In 2009, Google aired a commercial during the superbowl that the exploded online and left tens of millions talking about and sharing it for days. It didn’t feature a jazzy new technology, operating system or search functionality. In fact, the only technology shown was about the oldest, most un-newsy thing Google does. Basic search.

So, why all the hubub? Because it told the story of search in a deeply personal, story-driven way. The ad, titled Parisian Love, created an emotional context, a voice, a story that had millions choked up. And talking about it around the world.

The ability to craft the container in a way that allows the consumer to connect not only with emotion, but with something deeper in themselves, with those around them and with the creator, even if that creator is an entity, is where so much of the power lies.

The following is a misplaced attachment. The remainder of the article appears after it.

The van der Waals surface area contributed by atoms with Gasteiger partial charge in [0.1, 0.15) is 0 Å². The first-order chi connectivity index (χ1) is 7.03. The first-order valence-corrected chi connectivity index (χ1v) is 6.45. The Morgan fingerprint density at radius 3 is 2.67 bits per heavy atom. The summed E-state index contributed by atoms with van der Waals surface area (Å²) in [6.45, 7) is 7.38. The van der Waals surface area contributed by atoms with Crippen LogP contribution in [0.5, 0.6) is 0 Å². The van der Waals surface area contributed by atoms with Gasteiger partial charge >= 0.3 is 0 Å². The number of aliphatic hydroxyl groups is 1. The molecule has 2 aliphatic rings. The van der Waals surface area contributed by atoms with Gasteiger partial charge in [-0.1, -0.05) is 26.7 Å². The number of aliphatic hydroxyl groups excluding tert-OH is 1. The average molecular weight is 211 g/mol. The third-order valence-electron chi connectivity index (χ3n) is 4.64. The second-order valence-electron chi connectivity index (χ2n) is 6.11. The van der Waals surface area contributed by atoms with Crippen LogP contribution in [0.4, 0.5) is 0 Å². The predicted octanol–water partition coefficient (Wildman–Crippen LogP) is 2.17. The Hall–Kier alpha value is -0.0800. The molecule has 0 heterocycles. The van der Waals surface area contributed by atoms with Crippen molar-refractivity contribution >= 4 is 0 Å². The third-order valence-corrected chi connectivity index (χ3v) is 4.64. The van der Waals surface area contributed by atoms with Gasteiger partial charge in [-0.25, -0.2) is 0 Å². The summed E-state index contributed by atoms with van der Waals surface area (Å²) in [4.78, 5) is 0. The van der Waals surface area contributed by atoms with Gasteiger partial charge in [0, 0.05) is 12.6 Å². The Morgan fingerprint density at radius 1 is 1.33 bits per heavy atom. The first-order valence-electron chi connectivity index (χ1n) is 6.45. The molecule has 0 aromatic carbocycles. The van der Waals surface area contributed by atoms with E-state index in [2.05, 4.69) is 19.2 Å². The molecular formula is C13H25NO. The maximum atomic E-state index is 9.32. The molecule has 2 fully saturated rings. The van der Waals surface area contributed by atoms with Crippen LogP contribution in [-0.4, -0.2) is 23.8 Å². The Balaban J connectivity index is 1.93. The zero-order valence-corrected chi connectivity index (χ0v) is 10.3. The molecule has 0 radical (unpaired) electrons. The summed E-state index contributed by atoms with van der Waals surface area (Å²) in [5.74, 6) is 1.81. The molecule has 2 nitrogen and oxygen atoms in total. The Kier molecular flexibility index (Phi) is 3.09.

When I read a book, listen to music, experience art or movies, movements, products, services or ventures, I often find myself silently asking…

“Can I feel the maker’s soul through their voice?”

Because people don’t buy inventions, creations or messages. They don’t buy technology. They don’t buy products and services, archetypes or frameworks.

They buy the craft. The connection. The emotion. The promise. The essence. The soul. The voice. They buy what those things do to and for them.

They buy the yearning to feel more of what that “thing” lets them feel. And that’s not just about the nuts and bolts of what you make, but how you create the experience of connection and consumption.